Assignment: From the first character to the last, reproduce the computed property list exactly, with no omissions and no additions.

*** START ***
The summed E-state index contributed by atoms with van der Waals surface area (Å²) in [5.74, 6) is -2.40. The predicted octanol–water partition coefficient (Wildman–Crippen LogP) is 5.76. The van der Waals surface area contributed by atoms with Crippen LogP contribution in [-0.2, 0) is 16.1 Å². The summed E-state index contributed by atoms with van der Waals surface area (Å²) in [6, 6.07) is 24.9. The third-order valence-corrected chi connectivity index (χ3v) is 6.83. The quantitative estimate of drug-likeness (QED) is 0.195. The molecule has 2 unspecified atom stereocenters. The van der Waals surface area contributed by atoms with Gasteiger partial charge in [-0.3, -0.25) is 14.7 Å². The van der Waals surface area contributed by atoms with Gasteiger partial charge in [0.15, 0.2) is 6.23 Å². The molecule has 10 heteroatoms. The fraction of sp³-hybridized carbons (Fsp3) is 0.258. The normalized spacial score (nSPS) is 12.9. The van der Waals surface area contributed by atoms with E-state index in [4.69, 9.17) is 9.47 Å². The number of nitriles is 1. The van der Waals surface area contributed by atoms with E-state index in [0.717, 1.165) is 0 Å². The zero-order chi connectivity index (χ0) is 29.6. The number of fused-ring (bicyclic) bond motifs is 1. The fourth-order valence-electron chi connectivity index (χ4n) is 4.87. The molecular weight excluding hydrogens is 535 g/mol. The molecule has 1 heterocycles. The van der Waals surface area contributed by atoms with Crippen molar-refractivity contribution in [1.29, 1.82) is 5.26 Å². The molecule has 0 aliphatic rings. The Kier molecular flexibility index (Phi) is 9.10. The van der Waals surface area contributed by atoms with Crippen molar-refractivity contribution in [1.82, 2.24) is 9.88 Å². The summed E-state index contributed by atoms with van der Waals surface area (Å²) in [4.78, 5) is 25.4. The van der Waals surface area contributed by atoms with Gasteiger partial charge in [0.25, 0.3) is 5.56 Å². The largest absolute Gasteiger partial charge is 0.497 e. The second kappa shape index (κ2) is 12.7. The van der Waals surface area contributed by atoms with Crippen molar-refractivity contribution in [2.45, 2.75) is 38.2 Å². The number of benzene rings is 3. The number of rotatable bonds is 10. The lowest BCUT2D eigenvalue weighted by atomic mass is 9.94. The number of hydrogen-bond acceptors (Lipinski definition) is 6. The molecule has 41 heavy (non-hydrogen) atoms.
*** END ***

The summed E-state index contributed by atoms with van der Waals surface area (Å²) in [5.74, 6) is -2.40. The predicted octanol–water partition coefficient (Wildman–Crippen LogP) is 5.76. The van der Waals surface area contributed by atoms with Crippen LogP contribution in [-0.2, 0) is 16.1 Å². The summed E-state index contributed by atoms with van der Waals surface area (Å²) in [6, 6.07) is 24.9. The third-order valence-corrected chi connectivity index (χ3v) is 6.83. The quantitative estimate of drug-likeness (QED) is 0.195. The molecule has 2 unspecified atom stereocenters. The van der Waals surface area contributed by atoms with Gasteiger partial charge in [-0.3, -0.25) is 14.7 Å². The van der Waals surface area contributed by atoms with Gasteiger partial charge in [0.15, 0.2) is 6.23 Å². The molecule has 10 heteroatoms. The fraction of sp³-hybridized carbons (Fsp3) is 0.258. The normalized spacial score (nSPS) is 12.9. The van der Waals surface area contributed by atoms with E-state index in [4.69, 9.17) is 9.47 Å². The number of nitriles is 1. The van der Waals surface area contributed by atoms with E-state index in [0.717, 1.165) is 0 Å². The zero-order chi connectivity index (χ0) is 29.6. The number of fused-ring (bicyclic) bond motifs is 1. The fourth-order valence-electron chi connectivity index (χ4n) is 4.87. The molecular weight excluding hydrogens is 535 g/mol. The molecule has 1 heterocycles. The van der Waals surface area contributed by atoms with Crippen molar-refractivity contribution in [1.29, 1.82) is 5.26 Å². The molecule has 0 aliphatic rings. The Kier molecular flexibility index (Phi) is 9.10. The van der Waals surface area contributed by atoms with Crippen molar-refractivity contribution in [1.82, 2.24) is 9.88 Å². The summed E-state index contributed by atoms with van der Waals surface area (Å²) in [4.78, 5) is 25.4. The van der Waals surface area contributed by atoms with Gasteiger partial charge in [0.25, 0.3) is 5.56 Å². The largest absolute Gasteiger partial charge is 0.497 e. The second kappa shape index (κ2) is 12.7. The van der Waals surface area contributed by atoms with Crippen molar-refractivity contribution in [2.45, 2.75) is 38.2 Å². The number of benzene rings is 3. The number of rotatable bonds is 10. The lowest BCUT2D eigenvalue weighted by atomic mass is 9.94. The number of hydrogen-bond acceptors (Lipinski definition) is 6. The molecule has 41 heavy (non-hydrogen) atoms.